Serious Internet Explorer Bug Leaves Half of all Browsers Open to Hack

Image: A magnifying glass is held in front of a computer screen in this picture illustration taken in Berlin
A magnifying glass is held in front of a computer screen in this picture illustration taken in Berlin May 21, 2013. REUTERS/Pawel KopczynskiPawel Kopczynski / Reuters, file

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Microsoft is scrambling to fix a newly found bug in Internet Explorer, which leaves all versions of the browser open to potential attacks.

Hackers have already used the flaw to launch "limited, targeted attacks," Microsoft said a "security advisory" on Saturday.

As with many attacks, hackers can start with methods like convincing users to click on fake websites, Microsoft explained. From there, the glitch could allow attackers to run malicious software on the user's computer -- and even gain the same level of access to the computer as the real user.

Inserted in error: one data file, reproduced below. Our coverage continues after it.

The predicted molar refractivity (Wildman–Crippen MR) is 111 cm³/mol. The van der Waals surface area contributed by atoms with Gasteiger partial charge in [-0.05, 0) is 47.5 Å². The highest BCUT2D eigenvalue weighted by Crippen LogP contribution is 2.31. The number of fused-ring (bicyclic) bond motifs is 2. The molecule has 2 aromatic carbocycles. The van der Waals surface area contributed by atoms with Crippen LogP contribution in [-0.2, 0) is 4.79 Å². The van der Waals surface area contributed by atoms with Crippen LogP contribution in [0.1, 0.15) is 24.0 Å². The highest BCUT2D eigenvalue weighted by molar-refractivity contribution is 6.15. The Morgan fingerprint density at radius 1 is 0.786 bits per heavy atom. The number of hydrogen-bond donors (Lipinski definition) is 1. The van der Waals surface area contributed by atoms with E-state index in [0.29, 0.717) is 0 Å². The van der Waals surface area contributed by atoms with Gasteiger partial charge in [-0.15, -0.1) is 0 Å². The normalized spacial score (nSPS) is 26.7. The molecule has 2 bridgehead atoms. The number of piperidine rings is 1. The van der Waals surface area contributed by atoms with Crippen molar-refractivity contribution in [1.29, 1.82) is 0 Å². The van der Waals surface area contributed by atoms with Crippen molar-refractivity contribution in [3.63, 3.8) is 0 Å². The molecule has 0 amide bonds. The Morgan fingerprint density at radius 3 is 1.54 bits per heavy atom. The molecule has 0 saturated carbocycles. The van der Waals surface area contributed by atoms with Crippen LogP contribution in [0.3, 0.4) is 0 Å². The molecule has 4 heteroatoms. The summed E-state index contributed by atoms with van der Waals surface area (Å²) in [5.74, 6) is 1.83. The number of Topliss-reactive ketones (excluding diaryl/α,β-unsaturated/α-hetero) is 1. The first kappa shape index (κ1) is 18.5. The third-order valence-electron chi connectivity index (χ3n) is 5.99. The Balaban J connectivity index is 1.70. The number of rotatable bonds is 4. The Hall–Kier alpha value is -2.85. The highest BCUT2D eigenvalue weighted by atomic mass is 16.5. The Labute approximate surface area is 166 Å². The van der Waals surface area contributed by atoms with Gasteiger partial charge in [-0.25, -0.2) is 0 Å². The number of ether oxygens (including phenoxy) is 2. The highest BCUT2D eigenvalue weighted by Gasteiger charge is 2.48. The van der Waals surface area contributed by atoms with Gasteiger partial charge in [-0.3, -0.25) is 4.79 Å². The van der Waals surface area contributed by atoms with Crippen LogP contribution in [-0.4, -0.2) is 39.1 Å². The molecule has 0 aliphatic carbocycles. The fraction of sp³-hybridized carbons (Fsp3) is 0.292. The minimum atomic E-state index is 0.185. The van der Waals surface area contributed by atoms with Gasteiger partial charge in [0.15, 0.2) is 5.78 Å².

It's a serious flaw, and a widespread one: Internet Explorer comprised almost 58 percent of all desktop browsers in March, according to analytics company Net Applications.

Even the Department of Homeland Security weighed in with an advisory on Monday, calling on users to run alternative web browsers until Microsoft is able to fix the problem.

The Internet Explorer issue affects the browser's versions 6 through 11, Microsoft said in its post. Microsoft's response came one day after security company FireEye revealed the flaw in a post on its own site on Friday.

FireEye said attackers are focusing mostly on Internet Explorer versions 9 through 11, which make up about a quarter of all browsers. FireEye dubbed the attacks "Operation Clandestine Fox" and called the flaw "significant."

FireEye recommended that users disable Adobe Flash, saying "the attack will not work" in that case.

Microsoft is still investigating the issue, and the company said it may fix the problem through either a scheduled or off-cycle security update.

Until then, Microsoft wrote in a separate blog post, the company recommends typical protection steps like installing anti-virus software and being cautious when visiting websites. Microsoft also suggested using Internet Explorer in "enhanced protected mode" and downloading a "toolkit" to help guard against attacks.

Those steps could help protect users of newer Windows versions until Microsoft releases a fix. But the glitch is a sobering reminder that no help is coming for users of Windows XP, as Microsoft dropped support of that operating system earlier this month.